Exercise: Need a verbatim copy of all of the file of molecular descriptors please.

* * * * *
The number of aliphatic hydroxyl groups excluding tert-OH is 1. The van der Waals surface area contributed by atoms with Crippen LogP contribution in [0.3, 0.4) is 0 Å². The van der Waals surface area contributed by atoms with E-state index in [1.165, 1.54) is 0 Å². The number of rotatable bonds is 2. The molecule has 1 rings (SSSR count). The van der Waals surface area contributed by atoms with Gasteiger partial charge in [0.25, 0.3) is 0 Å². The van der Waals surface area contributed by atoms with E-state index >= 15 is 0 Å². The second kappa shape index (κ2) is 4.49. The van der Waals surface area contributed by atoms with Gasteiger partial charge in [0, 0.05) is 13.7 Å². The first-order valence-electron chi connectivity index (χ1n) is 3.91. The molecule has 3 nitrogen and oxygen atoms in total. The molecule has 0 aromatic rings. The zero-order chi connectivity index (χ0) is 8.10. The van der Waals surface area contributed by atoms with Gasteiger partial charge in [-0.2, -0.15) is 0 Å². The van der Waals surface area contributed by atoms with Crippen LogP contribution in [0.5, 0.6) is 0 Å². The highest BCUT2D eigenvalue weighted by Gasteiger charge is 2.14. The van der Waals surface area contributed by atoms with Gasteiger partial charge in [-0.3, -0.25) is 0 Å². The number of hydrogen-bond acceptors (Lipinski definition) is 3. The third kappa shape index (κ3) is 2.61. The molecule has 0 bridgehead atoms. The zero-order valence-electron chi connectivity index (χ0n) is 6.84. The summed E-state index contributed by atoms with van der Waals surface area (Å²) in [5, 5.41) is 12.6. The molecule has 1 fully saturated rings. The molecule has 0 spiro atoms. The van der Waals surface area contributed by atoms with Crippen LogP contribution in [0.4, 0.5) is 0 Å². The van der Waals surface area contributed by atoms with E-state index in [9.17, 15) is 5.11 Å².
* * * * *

The number of aliphatic hydroxyl groups excluding tert-OH is 1. The van der Waals surface area contributed by atoms with Crippen LogP contribution in [0.3, 0.4) is 0 Å². The van der Waals surface area contributed by atoms with E-state index in [1.165, 1.54) is 0 Å². The number of rotatable bonds is 2. The molecule has 1 rings (SSSR count). The van der Waals surface area contributed by atoms with Gasteiger partial charge in [0.25, 0.3) is 0 Å². The van der Waals surface area contributed by atoms with E-state index >= 15 is 0 Å². The second kappa shape index (κ2) is 4.49. The van der Waals surface area contributed by atoms with Gasteiger partial charge in [0, 0.05) is 13.7 Å². The first-order valence-electron chi connectivity index (χ1n) is 3.91. The molecule has 3 nitrogen and oxygen atoms in total. The molecule has 0 aromatic rings. The zero-order chi connectivity index (χ0) is 8.10. The van der Waals surface area contributed by atoms with Gasteiger partial charge in [-0.2, -0.15) is 0 Å². The van der Waals surface area contributed by atoms with Crippen LogP contribution in [0.5, 0.6) is 0 Å². The highest BCUT2D eigenvalue weighted by Gasteiger charge is 2.14. The van der Waals surface area contributed by atoms with Gasteiger partial charge in [-0.3, -0.25) is 0 Å². The number of hydrogen-bond acceptors (Lipinski definition) is 3. The third kappa shape index (κ3) is 2.61. The molecule has 0 bridgehead atoms. The zero-order valence-electron chi connectivity index (χ0n) is 6.84. The summed E-state index contributed by atoms with van der Waals surface area (Å²) in [5, 5.41) is 12.6. The molecule has 1 fully saturated rings. The molecule has 0 spiro atoms. The van der Waals surface area contributed by atoms with Crippen LogP contribution in [0.4, 0.5) is 0 Å². The van der Waals surface area contributed by atoms with E-state index in [9.17, 15) is 5.11 Å².